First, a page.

Sodium polystyrene sulfonate use in hemodialysis patients tied to death from GI harm: Study
New Delhi: The use of sodium polystyrene sulfonate (SPS) in patients on hemodialysis may increase the chance of dying from gastrointestinal harm. The findings of the study were presented at the American Society of Nephrology's Kidney Week 2021. There are increasing concerns regarding the gastrointestinal (GI) safety of sodium polystyrene sulfonate (SPS), a medication commonly used in...
New Delhi: The use of sodium polystyrene sulfonate (SPS) in patients on hemodialysis may increase the chance of dying from gastrointestinal harm. The findings of the study were presented at the American Society of Nephrology's Kidney Week 2021.
There are increasing concerns regarding the gastrointestinal (GI) safety of sodium polystyrene sulfonate (SPS), a medication commonly used in the management of hyperkalemia. The objective is to compare the risk for fatal, non-fatal and their composite GI events following initiation of SPS in patients on hemodialysis compared to non-use.
In the study, potassium binder SPS was given to 7107 (11.2%) of the 63,323 patients on hemodialysis (HD) in the 2002-2018 Dialysis Outcomes and Practice Patterns Study (DOPPS). In 895 patients (1.41%), physician-determined fatal gastrointestinal events occurred, including 150 (2.11%) who were administered SPS and 1.33% who did not take the medicine. Mesenteric infarction/ischemic bowel, intestine perforation, and peptic ulcer perforation were all fatal occurrences.
Farfan Ruiz AC and team reported that after propensity score matching, scientists discovered a substantial 30% elevated risk for fatal gastrointestinal events among SPS users versus nonusers. The researchers also looked at facility-level data. In comparison to dialysis facilities with no SPS usage, facilities with 1-10%, 11-20%, 21-30%, and more than 30% SPS use had 24 percent, 82%, 11%, and 46% higher risks for fatal gastrointestinal events, respectively. Except for facility-level SPS utilization of 21-30%, all results were statistically significant.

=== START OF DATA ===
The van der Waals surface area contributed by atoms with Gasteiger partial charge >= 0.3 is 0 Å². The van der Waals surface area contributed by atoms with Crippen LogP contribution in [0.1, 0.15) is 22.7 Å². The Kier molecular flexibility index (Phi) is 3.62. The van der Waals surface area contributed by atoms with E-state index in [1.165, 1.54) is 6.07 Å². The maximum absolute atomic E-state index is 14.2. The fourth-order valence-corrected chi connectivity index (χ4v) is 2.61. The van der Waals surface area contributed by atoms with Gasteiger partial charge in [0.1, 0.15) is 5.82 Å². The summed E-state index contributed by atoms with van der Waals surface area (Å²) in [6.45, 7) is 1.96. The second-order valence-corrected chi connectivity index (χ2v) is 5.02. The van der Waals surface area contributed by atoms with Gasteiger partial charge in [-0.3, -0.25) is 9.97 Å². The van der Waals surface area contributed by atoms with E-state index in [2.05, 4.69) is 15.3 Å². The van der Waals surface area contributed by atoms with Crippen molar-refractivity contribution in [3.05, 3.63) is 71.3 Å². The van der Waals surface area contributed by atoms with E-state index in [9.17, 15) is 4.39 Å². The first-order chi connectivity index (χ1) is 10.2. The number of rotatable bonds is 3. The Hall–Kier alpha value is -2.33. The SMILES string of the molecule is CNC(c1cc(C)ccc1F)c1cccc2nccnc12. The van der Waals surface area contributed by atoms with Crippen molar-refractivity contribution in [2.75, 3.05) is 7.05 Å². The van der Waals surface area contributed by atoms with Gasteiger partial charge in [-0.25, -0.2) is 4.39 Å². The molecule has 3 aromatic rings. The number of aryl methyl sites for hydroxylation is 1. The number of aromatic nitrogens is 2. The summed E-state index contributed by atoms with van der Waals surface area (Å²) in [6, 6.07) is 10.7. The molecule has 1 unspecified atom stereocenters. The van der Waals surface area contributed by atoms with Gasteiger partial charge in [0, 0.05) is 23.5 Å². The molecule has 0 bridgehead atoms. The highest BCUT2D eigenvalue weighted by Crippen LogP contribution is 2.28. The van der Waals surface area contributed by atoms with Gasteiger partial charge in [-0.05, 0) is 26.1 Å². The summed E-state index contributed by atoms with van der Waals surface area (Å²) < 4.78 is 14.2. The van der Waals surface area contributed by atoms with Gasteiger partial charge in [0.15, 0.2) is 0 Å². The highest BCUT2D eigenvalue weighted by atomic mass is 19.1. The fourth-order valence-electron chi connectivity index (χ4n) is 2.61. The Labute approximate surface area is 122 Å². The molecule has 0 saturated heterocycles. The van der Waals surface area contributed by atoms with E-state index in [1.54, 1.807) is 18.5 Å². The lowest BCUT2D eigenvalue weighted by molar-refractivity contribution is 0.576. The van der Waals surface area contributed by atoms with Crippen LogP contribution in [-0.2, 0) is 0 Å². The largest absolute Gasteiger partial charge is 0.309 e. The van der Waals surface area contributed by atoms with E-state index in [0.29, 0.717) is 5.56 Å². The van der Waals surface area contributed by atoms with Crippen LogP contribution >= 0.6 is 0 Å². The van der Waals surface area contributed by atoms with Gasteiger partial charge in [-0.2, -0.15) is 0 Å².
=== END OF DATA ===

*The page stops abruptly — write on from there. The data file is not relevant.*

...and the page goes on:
According to the data, about one in every 128 dialysis patients who got SPS had a fatal gastrointestinal incident. Younger and male patients showed 2.4- and 1.7-fold higher risks, respectively. Both the presence of peripheral vascular disease and the lack of coronary artery disease was linked to a 1.5-fold higher risk. A dialysis vintage of more than 4 years and no diuretic usage were both linked with a 1.4-fold and 1.7-fold higher risk of fatal gastrointestinal events, respectively. The increased risk was also associated with the country of origin and a more recent era. The DOPPS cohort had a mean age of 65.4 years, with 61.6 percent being male. DOPPS countries included Australia/New Zealand, Belgium, France, Italy, Japan, Spain, Sweden, and others.
"Our results add to the growing concerns of SPS use as a therapeutic agent for the management of hyperkalemia," Dr. Ruiz stated in conclusion.
Farfan Ruiz AC, Malick R, Rhodes E, et al. Fatal gastrointestinal events with sodium polystyrene sulfonate use in hemodialysis: an international cohort study. Presented at: Kidney Week 2021, November 2-7, 2021. Poster PO0849.